Monday, 1 April 2013

Other people's lives

When you have a lasting friendship with someone, you cannot help but be drawn into their lives. Their history becomes your history, in part. Just as your history sometimes becomes drawn into other people's lives. When I volunteer at the "Big House" I find myself being drawn into its history, as inexorably as ice cream melts in the sun. Without history, the house is just a shell. I try to make it come alive for the people who visit it and know nothing of its past.

Just so are we drawn into the lives of people we read about - probably why there is such a celebrity cult these days - not that that interests me one jot, as I am forever drawn backwards into the past. Read enough about someone's life, and you begin to identify with them, feel that you know them, experience what they did, through their writing, their letters, their emotions.

I am currently a besotted fly on the wall in Edward Thomas's life, reading as much about him, by him, as I can, to try and understand him, for he was a very complex character. The more I read, the closer I feel to his time and place, though not necessarily to his enigmatic character, which was ever clouded by the darkness of his depression.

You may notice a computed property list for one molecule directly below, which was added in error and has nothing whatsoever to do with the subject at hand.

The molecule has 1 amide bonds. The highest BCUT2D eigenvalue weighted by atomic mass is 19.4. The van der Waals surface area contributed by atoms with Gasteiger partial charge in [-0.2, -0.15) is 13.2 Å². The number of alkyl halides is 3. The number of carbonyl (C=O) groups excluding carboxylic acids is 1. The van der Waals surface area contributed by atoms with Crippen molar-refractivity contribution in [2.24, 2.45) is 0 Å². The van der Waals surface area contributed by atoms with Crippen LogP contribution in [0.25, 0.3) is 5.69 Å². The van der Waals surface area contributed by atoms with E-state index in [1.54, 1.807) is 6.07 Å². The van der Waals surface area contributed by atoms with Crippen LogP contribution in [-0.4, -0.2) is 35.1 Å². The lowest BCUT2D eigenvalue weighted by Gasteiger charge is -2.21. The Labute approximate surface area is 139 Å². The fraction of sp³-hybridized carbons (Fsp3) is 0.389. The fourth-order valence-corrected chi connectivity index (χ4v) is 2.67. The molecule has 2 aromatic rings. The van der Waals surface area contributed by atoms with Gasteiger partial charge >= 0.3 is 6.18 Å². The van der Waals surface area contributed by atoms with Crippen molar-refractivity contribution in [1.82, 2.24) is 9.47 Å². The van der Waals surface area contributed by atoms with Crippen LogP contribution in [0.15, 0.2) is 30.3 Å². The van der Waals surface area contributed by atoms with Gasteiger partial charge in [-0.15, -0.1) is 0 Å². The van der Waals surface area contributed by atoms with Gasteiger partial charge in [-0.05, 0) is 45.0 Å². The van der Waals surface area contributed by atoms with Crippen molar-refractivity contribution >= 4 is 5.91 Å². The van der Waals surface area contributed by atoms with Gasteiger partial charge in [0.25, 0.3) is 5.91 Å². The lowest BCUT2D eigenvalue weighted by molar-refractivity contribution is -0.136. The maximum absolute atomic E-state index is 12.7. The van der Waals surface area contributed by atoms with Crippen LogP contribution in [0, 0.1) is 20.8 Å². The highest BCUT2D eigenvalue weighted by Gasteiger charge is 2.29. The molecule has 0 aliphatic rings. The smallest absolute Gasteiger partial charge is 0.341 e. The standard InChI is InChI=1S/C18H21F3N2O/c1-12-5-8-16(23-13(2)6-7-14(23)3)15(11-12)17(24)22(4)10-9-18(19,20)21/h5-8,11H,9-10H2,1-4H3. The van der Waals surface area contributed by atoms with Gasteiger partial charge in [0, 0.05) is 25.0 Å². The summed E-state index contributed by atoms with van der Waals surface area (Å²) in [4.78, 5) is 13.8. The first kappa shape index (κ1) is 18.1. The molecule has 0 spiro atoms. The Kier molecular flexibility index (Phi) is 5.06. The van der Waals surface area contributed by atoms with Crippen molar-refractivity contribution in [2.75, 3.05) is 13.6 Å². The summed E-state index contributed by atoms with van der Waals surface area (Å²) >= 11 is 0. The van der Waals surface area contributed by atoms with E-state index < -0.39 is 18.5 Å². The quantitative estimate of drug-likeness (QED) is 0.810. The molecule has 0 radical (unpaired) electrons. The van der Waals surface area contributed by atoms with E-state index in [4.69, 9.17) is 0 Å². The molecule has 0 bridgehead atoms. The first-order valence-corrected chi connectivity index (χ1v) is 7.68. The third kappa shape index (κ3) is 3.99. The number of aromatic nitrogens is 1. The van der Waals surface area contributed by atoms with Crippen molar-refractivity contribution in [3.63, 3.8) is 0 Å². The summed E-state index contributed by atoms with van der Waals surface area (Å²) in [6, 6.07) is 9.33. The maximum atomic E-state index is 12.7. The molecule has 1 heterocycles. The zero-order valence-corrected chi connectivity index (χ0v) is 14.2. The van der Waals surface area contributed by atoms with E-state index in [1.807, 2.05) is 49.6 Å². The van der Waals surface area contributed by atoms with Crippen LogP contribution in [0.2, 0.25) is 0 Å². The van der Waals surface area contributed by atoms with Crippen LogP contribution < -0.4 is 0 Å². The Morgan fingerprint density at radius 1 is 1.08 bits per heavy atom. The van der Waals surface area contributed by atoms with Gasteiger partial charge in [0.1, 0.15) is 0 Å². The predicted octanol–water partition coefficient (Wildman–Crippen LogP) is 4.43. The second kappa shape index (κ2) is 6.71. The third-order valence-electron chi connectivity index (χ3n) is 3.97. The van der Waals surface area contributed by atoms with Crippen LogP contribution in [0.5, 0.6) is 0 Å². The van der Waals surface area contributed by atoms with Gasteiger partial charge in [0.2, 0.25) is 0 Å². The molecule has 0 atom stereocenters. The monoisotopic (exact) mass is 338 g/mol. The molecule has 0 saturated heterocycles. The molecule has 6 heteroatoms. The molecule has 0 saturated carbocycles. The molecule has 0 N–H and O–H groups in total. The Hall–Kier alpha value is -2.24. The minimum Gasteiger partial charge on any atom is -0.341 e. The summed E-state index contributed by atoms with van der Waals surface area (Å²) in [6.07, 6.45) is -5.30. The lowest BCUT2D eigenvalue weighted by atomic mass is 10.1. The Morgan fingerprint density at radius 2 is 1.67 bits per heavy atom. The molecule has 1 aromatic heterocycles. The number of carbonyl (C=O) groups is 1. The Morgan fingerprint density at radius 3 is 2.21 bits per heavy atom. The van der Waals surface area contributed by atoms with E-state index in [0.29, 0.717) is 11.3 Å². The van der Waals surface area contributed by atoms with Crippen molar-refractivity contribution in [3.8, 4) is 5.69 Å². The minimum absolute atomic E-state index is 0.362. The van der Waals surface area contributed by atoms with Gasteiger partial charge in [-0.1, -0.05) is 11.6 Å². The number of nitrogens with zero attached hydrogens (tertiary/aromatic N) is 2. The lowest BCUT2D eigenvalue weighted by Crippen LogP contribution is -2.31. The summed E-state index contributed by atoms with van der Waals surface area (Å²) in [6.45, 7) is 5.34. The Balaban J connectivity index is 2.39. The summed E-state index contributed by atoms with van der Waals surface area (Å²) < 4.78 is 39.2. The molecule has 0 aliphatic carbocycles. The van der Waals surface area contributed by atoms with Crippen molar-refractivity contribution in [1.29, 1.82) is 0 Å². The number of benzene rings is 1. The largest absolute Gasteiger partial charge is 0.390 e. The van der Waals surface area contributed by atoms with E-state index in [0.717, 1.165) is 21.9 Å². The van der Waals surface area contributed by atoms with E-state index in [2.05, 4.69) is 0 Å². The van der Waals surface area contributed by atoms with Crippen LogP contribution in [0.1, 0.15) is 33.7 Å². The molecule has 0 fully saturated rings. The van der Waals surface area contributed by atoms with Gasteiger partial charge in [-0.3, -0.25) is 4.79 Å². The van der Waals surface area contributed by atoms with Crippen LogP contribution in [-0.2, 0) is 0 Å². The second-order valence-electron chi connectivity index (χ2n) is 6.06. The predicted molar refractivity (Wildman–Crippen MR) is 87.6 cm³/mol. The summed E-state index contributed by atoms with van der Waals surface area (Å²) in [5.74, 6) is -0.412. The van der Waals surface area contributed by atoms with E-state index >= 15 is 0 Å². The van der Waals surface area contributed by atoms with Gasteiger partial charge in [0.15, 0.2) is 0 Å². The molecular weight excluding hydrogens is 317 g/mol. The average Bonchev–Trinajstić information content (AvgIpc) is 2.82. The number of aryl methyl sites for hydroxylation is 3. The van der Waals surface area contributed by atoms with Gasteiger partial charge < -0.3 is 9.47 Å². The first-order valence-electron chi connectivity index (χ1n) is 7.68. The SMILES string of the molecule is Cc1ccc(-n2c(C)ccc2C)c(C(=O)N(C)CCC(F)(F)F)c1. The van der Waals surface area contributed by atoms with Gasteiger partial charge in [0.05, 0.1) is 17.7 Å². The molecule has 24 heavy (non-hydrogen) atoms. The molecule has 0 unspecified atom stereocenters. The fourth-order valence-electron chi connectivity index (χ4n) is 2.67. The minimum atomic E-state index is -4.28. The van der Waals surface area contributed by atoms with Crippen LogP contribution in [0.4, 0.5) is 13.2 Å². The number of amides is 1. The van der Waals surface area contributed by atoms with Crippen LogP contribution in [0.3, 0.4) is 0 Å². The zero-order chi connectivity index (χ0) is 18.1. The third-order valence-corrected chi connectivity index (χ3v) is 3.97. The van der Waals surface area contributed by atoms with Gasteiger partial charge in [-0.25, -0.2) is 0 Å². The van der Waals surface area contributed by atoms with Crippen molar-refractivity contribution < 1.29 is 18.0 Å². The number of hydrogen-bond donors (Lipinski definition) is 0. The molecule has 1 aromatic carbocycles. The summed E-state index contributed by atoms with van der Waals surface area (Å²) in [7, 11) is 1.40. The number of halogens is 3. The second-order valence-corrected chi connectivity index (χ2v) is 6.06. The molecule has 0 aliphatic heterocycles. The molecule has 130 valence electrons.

Thomas Hardy fascinates me, but in a totally different way. I feel distanced from him, as a person, but connected to him through place - areas of Dorset which are very familiar to me. Folk history too, which is drawn through the fabric of his writing like fine lace through a wedding ring.

So it mattered to me to visit Thomas Hardy's childhood home recently (and Stinsford, where his heart, and his family are buried and which will be tomorrow's post), and I am currently on a sort of pilgrimage of places near to me in Wales which Edward Thomas knew and loved and I will share in due course - though I am beginning to think he needs a blog to himself!

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